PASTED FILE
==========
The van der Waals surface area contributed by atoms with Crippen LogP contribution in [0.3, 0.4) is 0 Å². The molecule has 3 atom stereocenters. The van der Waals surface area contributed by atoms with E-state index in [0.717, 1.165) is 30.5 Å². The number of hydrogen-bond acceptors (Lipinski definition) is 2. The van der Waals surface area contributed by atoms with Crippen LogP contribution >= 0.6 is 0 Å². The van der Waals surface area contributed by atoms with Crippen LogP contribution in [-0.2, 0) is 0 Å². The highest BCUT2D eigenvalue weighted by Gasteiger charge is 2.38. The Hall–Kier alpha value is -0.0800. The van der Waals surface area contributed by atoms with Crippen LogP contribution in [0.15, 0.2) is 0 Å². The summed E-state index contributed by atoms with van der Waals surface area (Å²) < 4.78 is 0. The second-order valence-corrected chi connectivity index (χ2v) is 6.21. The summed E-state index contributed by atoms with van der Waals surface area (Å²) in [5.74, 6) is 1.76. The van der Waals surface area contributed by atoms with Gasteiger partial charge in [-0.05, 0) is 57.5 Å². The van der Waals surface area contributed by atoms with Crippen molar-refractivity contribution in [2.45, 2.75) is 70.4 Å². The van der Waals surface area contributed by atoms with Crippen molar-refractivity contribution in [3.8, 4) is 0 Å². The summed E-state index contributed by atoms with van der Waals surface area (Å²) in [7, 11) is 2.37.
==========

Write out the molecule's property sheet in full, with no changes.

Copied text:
The van der Waals surface area contributed by atoms with Crippen LogP contribution in [0.3, 0.4) is 0 Å². The molecule has 3 atom stereocenters. The van der Waals surface area contributed by atoms with E-state index in [0.717, 1.165) is 30.5 Å². The number of hydrogen-bond acceptors (Lipinski definition) is 2. The van der Waals surface area contributed by atoms with Crippen LogP contribution >= 0.6 is 0 Å². The van der Waals surface area contributed by atoms with Crippen LogP contribution in [-0.2, 0) is 0 Å². The highest BCUT2D eigenvalue weighted by Gasteiger charge is 2.38. The Hall–Kier alpha value is -0.0800. The van der Waals surface area contributed by atoms with Crippen LogP contribution in [0.15, 0.2) is 0 Å². The summed E-state index contributed by atoms with van der Waals surface area (Å²) < 4.78 is 0. The second-order valence-corrected chi connectivity index (χ2v) is 6.21. The summed E-state index contributed by atoms with van der Waals surface area (Å²) in [5.74, 6) is 1.76. The van der Waals surface area contributed by atoms with Gasteiger partial charge in [-0.05, 0) is 57.5 Å². The van der Waals surface area contributed by atoms with Crippen molar-refractivity contribution in [2.45, 2.75) is 70.4 Å². The van der Waals surface area contributed by atoms with Crippen molar-refractivity contribution in [3.8, 4) is 0 Å². The summed E-state index contributed by atoms with van der Waals surface area (Å²) in [7, 11) is 2.37.